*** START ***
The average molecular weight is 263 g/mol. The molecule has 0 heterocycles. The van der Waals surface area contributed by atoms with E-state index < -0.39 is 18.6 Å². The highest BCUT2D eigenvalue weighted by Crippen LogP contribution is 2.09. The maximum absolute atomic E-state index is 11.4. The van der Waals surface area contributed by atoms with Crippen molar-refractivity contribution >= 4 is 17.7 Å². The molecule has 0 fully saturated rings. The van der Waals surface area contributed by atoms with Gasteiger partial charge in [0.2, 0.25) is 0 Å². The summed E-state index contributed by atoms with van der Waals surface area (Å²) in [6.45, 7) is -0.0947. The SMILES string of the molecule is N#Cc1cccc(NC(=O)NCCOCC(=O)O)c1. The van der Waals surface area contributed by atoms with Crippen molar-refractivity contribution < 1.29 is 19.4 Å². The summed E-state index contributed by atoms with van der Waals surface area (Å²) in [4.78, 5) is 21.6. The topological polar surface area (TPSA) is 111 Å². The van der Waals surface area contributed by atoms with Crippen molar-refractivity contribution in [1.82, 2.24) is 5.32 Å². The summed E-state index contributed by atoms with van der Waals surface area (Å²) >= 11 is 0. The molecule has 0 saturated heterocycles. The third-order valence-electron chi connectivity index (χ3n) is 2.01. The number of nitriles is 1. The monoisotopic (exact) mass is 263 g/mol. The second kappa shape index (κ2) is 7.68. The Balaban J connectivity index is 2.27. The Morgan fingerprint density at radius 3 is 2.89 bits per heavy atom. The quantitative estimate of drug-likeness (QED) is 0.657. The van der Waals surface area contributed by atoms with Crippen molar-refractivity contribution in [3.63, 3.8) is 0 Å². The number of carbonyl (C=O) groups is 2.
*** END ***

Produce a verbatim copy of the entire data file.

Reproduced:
The average molecular weight is 263 g/mol. The molecule has 0 heterocycles. The van der Waals surface area contributed by atoms with E-state index < -0.39 is 18.6 Å². The highest BCUT2D eigenvalue weighted by Crippen LogP contribution is 2.09. The maximum absolute atomic E-state index is 11.4. The van der Waals surface area contributed by atoms with Crippen molar-refractivity contribution >= 4 is 17.7 Å². The molecule has 0 fully saturated rings. The van der Waals surface area contributed by atoms with Gasteiger partial charge in [0.2, 0.25) is 0 Å². The summed E-state index contributed by atoms with van der Waals surface area (Å²) in [6.45, 7) is -0.0947. The SMILES string of the molecule is N#Cc1cccc(NC(=O)NCCOCC(=O)O)c1. The van der Waals surface area contributed by atoms with Crippen molar-refractivity contribution < 1.29 is 19.4 Å². The summed E-state index contributed by atoms with van der Waals surface area (Å²) in [4.78, 5) is 21.6. The topological polar surface area (TPSA) is 111 Å². The van der Waals surface area contributed by atoms with Crippen molar-refractivity contribution in [1.82, 2.24) is 5.32 Å². The summed E-state index contributed by atoms with van der Waals surface area (Å²) >= 11 is 0. The molecule has 0 saturated heterocycles. The third-order valence-electron chi connectivity index (χ3n) is 2.01. The number of nitriles is 1. The monoisotopic (exact) mass is 263 g/mol. The second kappa shape index (κ2) is 7.68. The Balaban J connectivity index is 2.27. The Morgan fingerprint density at radius 3 is 2.89 bits per heavy atom. The quantitative estimate of drug-likeness (QED) is 0.657. The van der Waals surface area contributed by atoms with Crippen molar-refractivity contribution in [3.63, 3.8) is 0 Å². The number of carbonyl (C=O) groups is 2.